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COVID-19 Vaccine Updates
With input from Dr Monica Vasudev
1398 HCFI Round Table Expert Zoom Meeting on “Rise of cases in Mumbai”
20th February, 2021, 11am-12pm
Participants: Dr KK Aggarwal, Dr Arun K Agarwal, Dr Alex Thomas, Dr Ashok Gupta, Dr Anita Chakravarti, Dr Anil Kumar, Ms Ira Gupta, Dr S Sharma
Consensus Statement of HCFI Expert Round Table
• There are three reasons for surge in cases: Mutation (type of mutation - deletion or substitution; is the mutation in the RBM or not; has the virus reduced its doubling time or increased its infectivity period), COVID inappropriate behavior and a superspreading event precipitated by a superspreader.
• In Mumbai, people had started travelling in local trains; whole families were getting infected.
• Combination of factors will create a wave.
• There are two types of mutations: deletion and substitution. The 69-70 deletion, originating in Cluster 5 mutation of Denmark that has been adopted by the UK strain is a permanent deletion. The UK strain has three deletions. The 501 mutation in the RBD gives a behavioral change to the virus. The 681 mutation is at the fusion protein.
• MERS became COVID-19 by deletion of 98 amino acids.
• The South Africa and Brazil strains have not spread to other parts of the world as no deletion. The numbers have started to decline.
• In UK, one patient has acquired one mutation (E484K) of the South Africa strain.
• Two types of mutations (484, 440) have been detected in Mumbai.
• Maharashtra and Kerala strains are substitution types of mutations and may not cause spurt in neighboring states.
• If there are no major deletions and only some minor modifications, then the mutation is localized to that region.
• The two new strains in Maharashtra (484, 440) may not be a variant of national concern as they are isolated mutations, no deletions and no major substitutions.
• A Harvard study has shown that the clearance time of the UK strain is 12 days and not 8 days; the mean duration of acute infection is 20 days and not 12 days. This means that the viral load is reduced, but it is persisting for longer period of time and has more infectivity. Therefore, it will spread in the community, but will be less lethal as low viral load.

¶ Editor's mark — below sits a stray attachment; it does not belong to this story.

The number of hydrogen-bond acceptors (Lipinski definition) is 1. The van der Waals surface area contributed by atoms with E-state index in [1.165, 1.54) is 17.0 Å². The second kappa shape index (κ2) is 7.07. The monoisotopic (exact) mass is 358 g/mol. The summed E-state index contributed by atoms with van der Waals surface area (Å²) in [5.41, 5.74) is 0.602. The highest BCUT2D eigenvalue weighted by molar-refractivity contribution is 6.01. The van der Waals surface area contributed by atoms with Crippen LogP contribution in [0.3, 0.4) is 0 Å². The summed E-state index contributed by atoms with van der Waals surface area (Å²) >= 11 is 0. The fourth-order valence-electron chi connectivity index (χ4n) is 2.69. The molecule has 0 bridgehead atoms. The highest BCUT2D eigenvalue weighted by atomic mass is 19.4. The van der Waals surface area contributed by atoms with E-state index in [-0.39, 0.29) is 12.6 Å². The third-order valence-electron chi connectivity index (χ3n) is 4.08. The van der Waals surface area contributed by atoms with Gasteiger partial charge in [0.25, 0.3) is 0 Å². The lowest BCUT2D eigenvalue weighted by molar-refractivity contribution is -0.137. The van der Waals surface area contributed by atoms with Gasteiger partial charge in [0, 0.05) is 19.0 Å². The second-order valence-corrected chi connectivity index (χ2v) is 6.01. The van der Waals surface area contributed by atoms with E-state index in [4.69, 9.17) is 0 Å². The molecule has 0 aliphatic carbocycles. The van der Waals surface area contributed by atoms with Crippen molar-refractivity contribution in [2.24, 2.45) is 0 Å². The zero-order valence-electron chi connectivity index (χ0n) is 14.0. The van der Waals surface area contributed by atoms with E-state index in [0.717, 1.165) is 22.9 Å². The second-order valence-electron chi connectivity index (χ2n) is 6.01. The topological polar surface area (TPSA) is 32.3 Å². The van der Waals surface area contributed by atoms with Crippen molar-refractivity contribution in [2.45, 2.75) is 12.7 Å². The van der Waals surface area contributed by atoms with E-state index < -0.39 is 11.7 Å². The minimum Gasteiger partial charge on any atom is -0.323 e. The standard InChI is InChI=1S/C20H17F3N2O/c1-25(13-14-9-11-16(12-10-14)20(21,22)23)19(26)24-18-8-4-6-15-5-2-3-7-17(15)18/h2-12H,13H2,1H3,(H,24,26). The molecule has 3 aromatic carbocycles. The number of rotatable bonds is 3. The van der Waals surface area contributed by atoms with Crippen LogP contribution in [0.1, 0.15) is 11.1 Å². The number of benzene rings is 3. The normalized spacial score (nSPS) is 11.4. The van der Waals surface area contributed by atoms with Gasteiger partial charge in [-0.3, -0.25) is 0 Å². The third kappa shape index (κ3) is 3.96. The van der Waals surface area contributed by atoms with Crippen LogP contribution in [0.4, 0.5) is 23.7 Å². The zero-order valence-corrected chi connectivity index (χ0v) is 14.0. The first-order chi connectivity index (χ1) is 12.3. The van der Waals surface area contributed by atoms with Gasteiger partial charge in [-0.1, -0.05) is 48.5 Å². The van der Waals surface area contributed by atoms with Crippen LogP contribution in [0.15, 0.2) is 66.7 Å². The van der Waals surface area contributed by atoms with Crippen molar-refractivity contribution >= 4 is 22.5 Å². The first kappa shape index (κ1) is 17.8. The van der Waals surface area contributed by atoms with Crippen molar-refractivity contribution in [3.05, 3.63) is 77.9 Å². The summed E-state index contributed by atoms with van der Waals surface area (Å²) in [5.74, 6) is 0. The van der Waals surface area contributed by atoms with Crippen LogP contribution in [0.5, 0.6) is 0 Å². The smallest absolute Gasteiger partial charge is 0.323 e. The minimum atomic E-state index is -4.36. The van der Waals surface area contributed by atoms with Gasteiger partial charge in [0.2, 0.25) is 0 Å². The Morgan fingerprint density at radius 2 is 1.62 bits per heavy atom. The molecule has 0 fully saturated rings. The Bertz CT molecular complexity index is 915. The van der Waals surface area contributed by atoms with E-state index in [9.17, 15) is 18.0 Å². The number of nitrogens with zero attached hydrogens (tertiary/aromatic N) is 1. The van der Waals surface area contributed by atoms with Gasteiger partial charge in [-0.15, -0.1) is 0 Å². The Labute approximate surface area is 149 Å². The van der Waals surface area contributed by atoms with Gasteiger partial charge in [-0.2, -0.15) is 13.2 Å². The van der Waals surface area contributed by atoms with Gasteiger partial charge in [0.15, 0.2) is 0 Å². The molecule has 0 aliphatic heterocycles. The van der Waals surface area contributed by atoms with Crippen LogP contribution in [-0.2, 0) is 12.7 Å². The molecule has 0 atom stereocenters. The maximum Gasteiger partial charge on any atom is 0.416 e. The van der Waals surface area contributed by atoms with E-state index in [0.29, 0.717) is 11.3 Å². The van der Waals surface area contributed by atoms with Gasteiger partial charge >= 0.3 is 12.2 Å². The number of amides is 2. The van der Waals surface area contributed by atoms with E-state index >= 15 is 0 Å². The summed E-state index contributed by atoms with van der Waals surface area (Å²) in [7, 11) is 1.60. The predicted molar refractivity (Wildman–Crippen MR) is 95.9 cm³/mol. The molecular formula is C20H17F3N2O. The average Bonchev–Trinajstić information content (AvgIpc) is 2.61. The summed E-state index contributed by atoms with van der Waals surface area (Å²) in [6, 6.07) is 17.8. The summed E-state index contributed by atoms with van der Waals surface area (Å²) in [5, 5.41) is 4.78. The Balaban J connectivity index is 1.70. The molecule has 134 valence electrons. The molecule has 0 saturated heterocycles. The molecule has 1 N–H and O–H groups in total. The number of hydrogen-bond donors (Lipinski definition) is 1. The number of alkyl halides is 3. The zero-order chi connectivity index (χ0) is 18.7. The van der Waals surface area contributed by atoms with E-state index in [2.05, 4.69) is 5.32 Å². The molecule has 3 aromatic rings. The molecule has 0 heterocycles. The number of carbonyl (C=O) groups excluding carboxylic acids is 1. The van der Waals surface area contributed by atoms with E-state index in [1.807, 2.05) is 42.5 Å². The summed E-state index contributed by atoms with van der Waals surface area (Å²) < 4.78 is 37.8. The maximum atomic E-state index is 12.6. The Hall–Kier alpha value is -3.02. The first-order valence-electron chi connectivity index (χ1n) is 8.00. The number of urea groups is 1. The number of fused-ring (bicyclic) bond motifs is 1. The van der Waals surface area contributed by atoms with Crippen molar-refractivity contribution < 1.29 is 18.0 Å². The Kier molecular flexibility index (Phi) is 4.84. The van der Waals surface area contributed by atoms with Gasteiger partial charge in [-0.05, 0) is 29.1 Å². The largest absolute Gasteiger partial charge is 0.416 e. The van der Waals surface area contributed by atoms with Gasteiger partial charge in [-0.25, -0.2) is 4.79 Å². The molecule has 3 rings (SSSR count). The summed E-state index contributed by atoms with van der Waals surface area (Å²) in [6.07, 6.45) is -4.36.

• The virus would prefer to become chronic. The UK strain has lasted for 14 days, but, reactivation of the disease has been reported in an immunocompromised patient 4 months after initial infection, documented by genomic sequencing. If the virus persists, there can be delayed onset myocarditis.
• Variations initially do not come under control, but in due course of time, the attack rate comes down. If the virus is prolonged, it has enough capability to fight the immune response and change its properties.
• In Maharashtra, the number of hospitalizations has significantly increased in the last one week. There is a new wave in Maharashtra.
• In Kerala, cases are still on a plateau even though there are several control measures and health activities.
• The two mutations in Kerala C1240Y and P84T can cause spurt in cases for some time, but will not become mutation of importance.
• Substitutions can be autocorrected by proof reading mechanism. Deletions will not be autocorrected.
• It is not know yet how long the infectivity of a new mutation lasts. Presently, the virus is presumed to stop replicating by 8-9 days.
• There is a need to aggressively focus on vaccination in the states of Kerala and Maharashtra to stop disease progression.
• Our vaccination rate is very low compared to other countries like Israel.
• Government should go for a walk-in vaccine policy with Aadhar or some other ID instead of prior registration.
Dr KK Aggarwal
President CMAAO, HCFI and Past National President IMA